Disposable diapers are gross!
They fill up landfills, take hundreds of years to decompose, and use up mind-boggling amounts of wood, petroleum, chlorine and water to manufacture (Real Diaper Association). They contribute to groundwater contamination by transporting human feces to landfills (The Disposable Diaper Myth). Environment Canada estimates that North Americans throw away about 29 billion diapers every year (bynature.ca).
|Photo by Erin OK|
They're expensive! An average family spends about $2800 to diaper one child for three years (bynature.ca).
Cloth diapers are great!
They're much more economical! While some adorable diapers can be quite expensive ($30 for one diaper for some all-in-ones), you don't have to spend nearly that much. You can cloth diaper a baby for three years for under $400 (bynature.ca). And, you can reuse those same diapers for multiple children.
They're better for the environment! Even when you are finally done using them, many cloth diapers (prefolds at least) make great rags! Many leading brands of of cloth diapers use organic and earth-friendly materials, and ethical business practices. You do use a lot of water and electricity laundering cloth diapers, but it's still less than the energy and water used to produce disposables (RDA). This article compares the amount of water used to wash cloth diapers to the amount of water most households waste flushing inefficient toilets (The Great Diaper Debate), so you could offset your water use in other ways. Bynature.ca lists tips on lessening your environmental impact while cloth diapering.
|Photo by Heather Holder|
They're healthier! While I have heard one person say that her baby was so sensitive to wetness that all cloth diapers gave him a rash, I have much more often heard the opposite. Disposables are at least as likely to cause rashes and infections as they are to prevent them. A 1982 study reported no difference between cloth and disposable diapers in incidence of rashes (RDA), but many moms report less rashes upon switching to cloth. Also, new breathable waterproof covers (PUL) decrease issues caused by the rubber pants used by previous generations.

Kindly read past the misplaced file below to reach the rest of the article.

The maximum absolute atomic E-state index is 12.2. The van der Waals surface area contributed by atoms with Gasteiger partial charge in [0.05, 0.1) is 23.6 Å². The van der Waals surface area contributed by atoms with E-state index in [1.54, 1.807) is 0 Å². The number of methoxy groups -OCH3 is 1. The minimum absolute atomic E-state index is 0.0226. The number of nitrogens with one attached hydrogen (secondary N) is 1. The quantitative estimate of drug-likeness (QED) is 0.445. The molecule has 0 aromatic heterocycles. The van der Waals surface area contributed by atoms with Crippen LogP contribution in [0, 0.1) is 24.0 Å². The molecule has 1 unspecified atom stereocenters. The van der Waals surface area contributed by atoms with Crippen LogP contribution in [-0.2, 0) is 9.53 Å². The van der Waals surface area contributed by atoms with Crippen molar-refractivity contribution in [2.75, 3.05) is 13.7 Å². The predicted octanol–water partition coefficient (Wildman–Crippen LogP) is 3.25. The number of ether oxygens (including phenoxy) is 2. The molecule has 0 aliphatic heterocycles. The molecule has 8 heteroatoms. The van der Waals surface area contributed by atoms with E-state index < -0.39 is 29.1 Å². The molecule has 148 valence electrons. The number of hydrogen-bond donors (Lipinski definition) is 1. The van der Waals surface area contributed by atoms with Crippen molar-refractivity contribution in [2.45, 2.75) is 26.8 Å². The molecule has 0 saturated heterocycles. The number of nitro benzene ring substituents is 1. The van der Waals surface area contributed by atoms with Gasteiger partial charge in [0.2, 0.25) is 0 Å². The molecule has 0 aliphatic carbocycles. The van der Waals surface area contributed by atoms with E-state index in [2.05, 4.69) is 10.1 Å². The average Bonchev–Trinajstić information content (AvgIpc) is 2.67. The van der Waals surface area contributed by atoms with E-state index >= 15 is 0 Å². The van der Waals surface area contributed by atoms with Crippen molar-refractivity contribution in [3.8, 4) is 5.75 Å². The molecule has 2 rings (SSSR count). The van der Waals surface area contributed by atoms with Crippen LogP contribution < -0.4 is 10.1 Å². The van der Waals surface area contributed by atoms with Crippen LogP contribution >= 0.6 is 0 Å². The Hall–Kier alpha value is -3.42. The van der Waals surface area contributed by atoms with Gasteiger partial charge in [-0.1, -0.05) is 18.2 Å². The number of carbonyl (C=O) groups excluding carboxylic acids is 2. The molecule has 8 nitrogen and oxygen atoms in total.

Drawbacks to using cloth:
The only thing I can see being a real deterrent to using cloth diapers is washing them, if you absolutely hate doing laundry. Washing them is not difficult, and they don't create more smell and mess than disposables, but you do have to wash them frequently. I do a load every day, and personally don't find it that big a chore. (You can do it every two or three days if you have a bigger stash). If you do detest laundry, you could use a diaper service. They pick up your dirty diapers and drop off clean ones for a price comparable to what you'd pay for disposables.
Other minor disadvantages are that they're bulkier than disposables, and that it takes a little while to figure out how to use and wash them, and what system works best for you. Also, in general you have to change cloth diapers a little bit more often than disposables (though new stay-dry fabric liners can help keep babies dry longer).
|Photo by Erin OK|
Cloth Diaper Basics: Newborn Diapering (Becoming Mamas)
The 411 Behind Cloth Diapering 101 (Simple Mom)
New To Cloth Diapers? (All About Cloth Diapers)
Getting Started (Diaper Pin)
Cloth Diapering 101 (bynature.ca)
And a few more resources, to get carried away:
What are the biggest factors for you in choosing whether or not to use cloth?